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Bourne Dance Play Completes NT Transformation

By • West End
Award-winning choreographer Matthew Bourne this week premieres the first production by his New Adventures company, Play Without Words, which is the last production in the National Theatre's ambitious £1.5 million, five-month "Transformation" season of new writing in the re-configured Lyttelton Theatre. Play Without Words begins previews tonight, 20 August 2002, before opening on 23 August and continuing to 14 September.

It's Chelsea 1963 and, behind the privileged façade of domestic social order, there lies a struggle for power, territory and sexual domination. Often finding inspiration in cinematic forms, in this case British new wave cinema of the early 1960s, Play Without Words is, true to its title, non-verbal, movement-based storytelling.

For 14 years, Bourne was best known, with producer Katharine Dore, as one half of the renowned Adventures in Motion Pictures whose much-lauded works included the all-male Swan Lake, Cinderella and The Car Man. He announced his solo outfit, New Adventures, in August 2001. Play Without Words reunites Bourne, who has devised the piece, with his award-winning AMP designer Lez Brotherston.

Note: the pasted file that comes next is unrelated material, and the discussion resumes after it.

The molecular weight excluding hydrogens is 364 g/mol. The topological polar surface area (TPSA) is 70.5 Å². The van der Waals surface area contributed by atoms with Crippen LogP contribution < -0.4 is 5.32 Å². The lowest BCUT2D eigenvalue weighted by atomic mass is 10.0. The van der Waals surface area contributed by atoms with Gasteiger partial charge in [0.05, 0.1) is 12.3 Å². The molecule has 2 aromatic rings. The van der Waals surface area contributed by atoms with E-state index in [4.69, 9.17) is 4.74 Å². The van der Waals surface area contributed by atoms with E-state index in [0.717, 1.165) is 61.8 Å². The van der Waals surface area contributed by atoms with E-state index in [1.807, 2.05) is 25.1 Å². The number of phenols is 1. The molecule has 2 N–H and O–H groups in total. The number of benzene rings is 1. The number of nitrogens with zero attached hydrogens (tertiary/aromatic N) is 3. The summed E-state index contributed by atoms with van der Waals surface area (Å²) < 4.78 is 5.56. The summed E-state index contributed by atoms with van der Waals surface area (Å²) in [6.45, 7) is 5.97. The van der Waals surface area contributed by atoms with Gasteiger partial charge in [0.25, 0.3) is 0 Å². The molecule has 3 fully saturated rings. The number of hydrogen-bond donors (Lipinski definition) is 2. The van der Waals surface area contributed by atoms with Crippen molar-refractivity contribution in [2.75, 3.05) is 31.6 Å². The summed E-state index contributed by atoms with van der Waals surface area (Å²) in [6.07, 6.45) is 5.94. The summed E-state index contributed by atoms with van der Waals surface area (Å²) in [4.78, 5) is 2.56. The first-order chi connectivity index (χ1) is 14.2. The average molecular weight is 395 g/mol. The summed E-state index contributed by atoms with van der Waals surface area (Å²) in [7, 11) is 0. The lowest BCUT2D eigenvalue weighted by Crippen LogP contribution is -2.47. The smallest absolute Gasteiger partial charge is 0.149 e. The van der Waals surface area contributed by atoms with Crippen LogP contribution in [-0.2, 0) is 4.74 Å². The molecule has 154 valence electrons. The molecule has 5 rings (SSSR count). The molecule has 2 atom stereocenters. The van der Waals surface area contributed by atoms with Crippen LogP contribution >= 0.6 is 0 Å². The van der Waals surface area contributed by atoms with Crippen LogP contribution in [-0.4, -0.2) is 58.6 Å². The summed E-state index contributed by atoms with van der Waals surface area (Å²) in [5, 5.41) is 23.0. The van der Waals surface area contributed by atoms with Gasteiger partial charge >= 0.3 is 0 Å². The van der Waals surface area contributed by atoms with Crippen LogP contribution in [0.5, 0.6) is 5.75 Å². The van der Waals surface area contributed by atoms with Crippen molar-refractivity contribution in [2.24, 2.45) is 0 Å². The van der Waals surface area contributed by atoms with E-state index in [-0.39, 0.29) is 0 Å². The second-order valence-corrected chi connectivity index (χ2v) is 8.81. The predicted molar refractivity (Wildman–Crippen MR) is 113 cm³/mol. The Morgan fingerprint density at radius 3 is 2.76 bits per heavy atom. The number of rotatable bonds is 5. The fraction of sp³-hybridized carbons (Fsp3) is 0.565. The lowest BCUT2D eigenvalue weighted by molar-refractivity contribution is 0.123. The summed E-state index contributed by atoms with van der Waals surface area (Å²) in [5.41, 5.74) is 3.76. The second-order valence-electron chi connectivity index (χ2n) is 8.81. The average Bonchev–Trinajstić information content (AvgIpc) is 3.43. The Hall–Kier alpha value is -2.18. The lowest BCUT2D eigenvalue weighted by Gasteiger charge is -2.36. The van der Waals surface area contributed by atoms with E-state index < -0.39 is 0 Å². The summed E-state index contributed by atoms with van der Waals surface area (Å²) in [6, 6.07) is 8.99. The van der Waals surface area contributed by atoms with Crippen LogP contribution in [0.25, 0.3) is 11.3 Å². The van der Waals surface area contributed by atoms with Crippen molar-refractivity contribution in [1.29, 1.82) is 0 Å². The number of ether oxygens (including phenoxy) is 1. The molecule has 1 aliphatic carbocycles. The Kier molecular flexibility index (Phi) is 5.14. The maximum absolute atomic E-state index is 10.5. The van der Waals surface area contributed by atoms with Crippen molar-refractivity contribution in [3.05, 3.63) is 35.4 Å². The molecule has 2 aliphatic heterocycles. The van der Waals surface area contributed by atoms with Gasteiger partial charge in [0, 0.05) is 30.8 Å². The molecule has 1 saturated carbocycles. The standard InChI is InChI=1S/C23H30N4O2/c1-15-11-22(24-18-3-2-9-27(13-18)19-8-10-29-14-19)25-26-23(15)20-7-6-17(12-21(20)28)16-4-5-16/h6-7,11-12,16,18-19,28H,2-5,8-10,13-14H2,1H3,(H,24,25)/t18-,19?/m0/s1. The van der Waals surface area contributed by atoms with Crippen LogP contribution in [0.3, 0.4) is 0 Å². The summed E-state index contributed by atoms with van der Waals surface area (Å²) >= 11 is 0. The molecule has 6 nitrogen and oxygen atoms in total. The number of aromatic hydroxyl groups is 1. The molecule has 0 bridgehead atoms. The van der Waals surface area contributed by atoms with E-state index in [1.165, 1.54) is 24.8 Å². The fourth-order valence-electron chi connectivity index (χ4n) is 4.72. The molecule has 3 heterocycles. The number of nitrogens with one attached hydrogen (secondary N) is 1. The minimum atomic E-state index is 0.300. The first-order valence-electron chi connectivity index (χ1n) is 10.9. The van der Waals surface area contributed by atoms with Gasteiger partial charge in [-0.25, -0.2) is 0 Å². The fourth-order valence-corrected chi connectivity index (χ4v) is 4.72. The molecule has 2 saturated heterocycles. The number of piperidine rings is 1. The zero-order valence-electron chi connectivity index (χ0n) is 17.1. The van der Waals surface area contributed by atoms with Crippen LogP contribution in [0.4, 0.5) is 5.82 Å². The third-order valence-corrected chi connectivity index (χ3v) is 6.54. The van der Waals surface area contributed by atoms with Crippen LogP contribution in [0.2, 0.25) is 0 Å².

The ensemble cast for the new production are Scott Ambler, Belinda Lee Chapman, Saranne Curtin, Will Kemp, Stephen Kirkham, Michela Meazza, Eddie Nixon, Alan Vincent, Ewan Wardrop and Richard Windsor. Lighting is by Paule Constable, music by Terry Davies and sound by Christopher Shutt.

The next New Adventures outing will be Bourne's version of classic Christmas ballet Nutcracker!, which runs at Sadler's Wells from 20 November 2002 to 25 January 2003, following a brief stint in Bromley and ahead of a ten-week UK tour.

Over the five-month Transformation season, which started in May, 13 world premieres were mounted in the downsized Lyttelton Theatre and the specially built, 100-seat Lyttelton Loft. The Loft season concludes this month, with Simon Bent's The Associate which continues to 31 August ahead of regional dates. Post-Transformation, the Lyttelton will be returned to its original state, in which the first production will be Trevor Nunn's revival of Tennessee Williams' A Streetcar Named Desire, starring Glenn Close and Iain Glen.

- by Terri Paddock


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